Rush Limbaugh is a Cigar-Chomping Idiot

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I know. I tell everyone not to call people names.

But there comes a time when “idiot” isn’t a pejorative; it’s an excuse.

Mr Limbaugh is doing his the-pope-is-a-marxist-communist-not-a-corporatist-like-me thing again. After reading this latest rather bizarre attack against the Holy Father, I am faced with three possibilities.

1. Mr Limbaugh has relapsed into his drug problem.

2. He’s an idiot.

or

3. He is deliberately baiting the Vicar of Christ for ratings, despite the fact that a grade-school child could read the interview he’s referencing and know that he’s misquoting and miscasting what the Holy Father said.

Given the choices, I’ve decided that, in charity, I will give Mr Limbaugh the benefit of the doubt and assume that he’s an idiot. I don’t, for instance, think that the fact that he makes at least $70 million per year in salary, or that his net worth is approximately $400 million, has in any way messed with his mind.

What set Mr Limbaugh off on another of his attack-the-Holy-Father spiels is an interview Pope Francis gave to Il Messaggero on Sunday. Rather than try to untangle the web of misquotes and confabulation that Mr Limbaugh has spun, I’m going to quote a couple of highlights, then put Pope Francis’ entire interview below and let you read it for yourself.

Here are what I think of as the lowlights from Mr Limbaugh’s latest attack piece on my spiritual leader, Pope Francis. 

“The 77-year-old pontiff gave an interview to Il Messaggero, Rome’s local newspaper, to mark the feast of Saints Peter and Paul, a Roman holiday. He was asked about a blog post in the Economist magazine that said he sounded like a Leninist when he criticized capitalism and called for radical economic reform.”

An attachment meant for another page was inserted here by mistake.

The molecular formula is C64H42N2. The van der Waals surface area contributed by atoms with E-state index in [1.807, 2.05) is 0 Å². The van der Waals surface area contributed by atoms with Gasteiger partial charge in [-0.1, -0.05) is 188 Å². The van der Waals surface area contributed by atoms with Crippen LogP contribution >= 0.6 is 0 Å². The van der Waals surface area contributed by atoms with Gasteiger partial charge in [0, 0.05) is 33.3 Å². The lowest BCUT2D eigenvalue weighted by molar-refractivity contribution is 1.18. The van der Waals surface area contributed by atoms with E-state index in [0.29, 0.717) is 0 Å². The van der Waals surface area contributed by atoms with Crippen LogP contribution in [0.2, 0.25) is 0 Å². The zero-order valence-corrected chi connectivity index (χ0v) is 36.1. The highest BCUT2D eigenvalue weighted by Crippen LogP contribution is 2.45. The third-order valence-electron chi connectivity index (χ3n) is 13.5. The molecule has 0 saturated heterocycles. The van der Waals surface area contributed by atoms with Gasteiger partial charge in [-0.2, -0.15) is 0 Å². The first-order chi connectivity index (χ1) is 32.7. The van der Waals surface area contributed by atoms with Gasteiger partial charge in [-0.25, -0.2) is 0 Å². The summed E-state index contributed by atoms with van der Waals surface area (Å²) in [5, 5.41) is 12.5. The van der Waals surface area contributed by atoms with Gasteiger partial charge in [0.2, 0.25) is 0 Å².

Oh, yeah, some obscure blog post in the Economist said he sounded like a Leninist, that got everybody riled up.  We remember that.  Don’t you?  I don’t remember.  Anyway, he said, “I can only say that the communists have stolen our flag. The flag of the poor is Christian. Poverty is at the center of the Gospel.  Communists say that all this is communism. Sure, twenty centuries later. So when they speak, one can say to them: ‘but then you are Christian’,” he said, laughing.

I don’t know if the pope is saying that Jesus was a communist.  I mean some people could read it that way.  He says the communists stole our flag, and if our flag is rooted in solving poverty, and the communists want to claim that’s what they did, I mean, you connect the dots if you wish.

What Mr Limbaugh is doing here is quoting a misquote from an article headlined “Pope Says Communists are Closet Christians,” and then responding to it with the assessment,  I don’t now if the pope is saying that Jesus was a Communist. I mean some people could read it that way.”

Ok, so he doesn’t know if Pope Francis is saying that Christ the Lord is a Communist? Are we supposed to believe that he’s serious?

Maybe he’s an idiot.

Or maybe this was an attempt to be sly and clever by  attacking with innuendo.

You decide.

Me, I’m going with idiot, because, as I said, it’s the kindest interpretation I can come up with.

Here, for those of you who would like to see it, is what the Holy Father actually said. It’s the whole interview, without cuts or edits.

I highlighted the part about Communism so you can want go straight to it if you want. If you can find the place where the Pope Francis said or implied that Our Lord and Savior Jesus Christ is a Communist, let me know. Frankly, I think that all you have to do to understand what Pope Francis is talking about is to remember that he’s from a country where children live in garbage dumps and scavenge for survival; a country where Communists have tried to take over by appealing to these poorest of the poor and offering them help.

That, and read the interview yourself instead of miscasting misquotes in order to make a coarse point.

From Vatican Radio:

(Vatican Radio) The Rome daily “Il Messaggero” on Sunday published an interview with Pope Francis made by journalist Franca Giansoldati. In his responses to questions on a wide range of issues, the Holy Father focused, among other things, on the challenges of change in the current “era” and “culture,” which has consequences for political, financial, and social life. The Church, along with various civil and social institutions,  must respond to these challenges by protecting the common good and defending human life and dignity.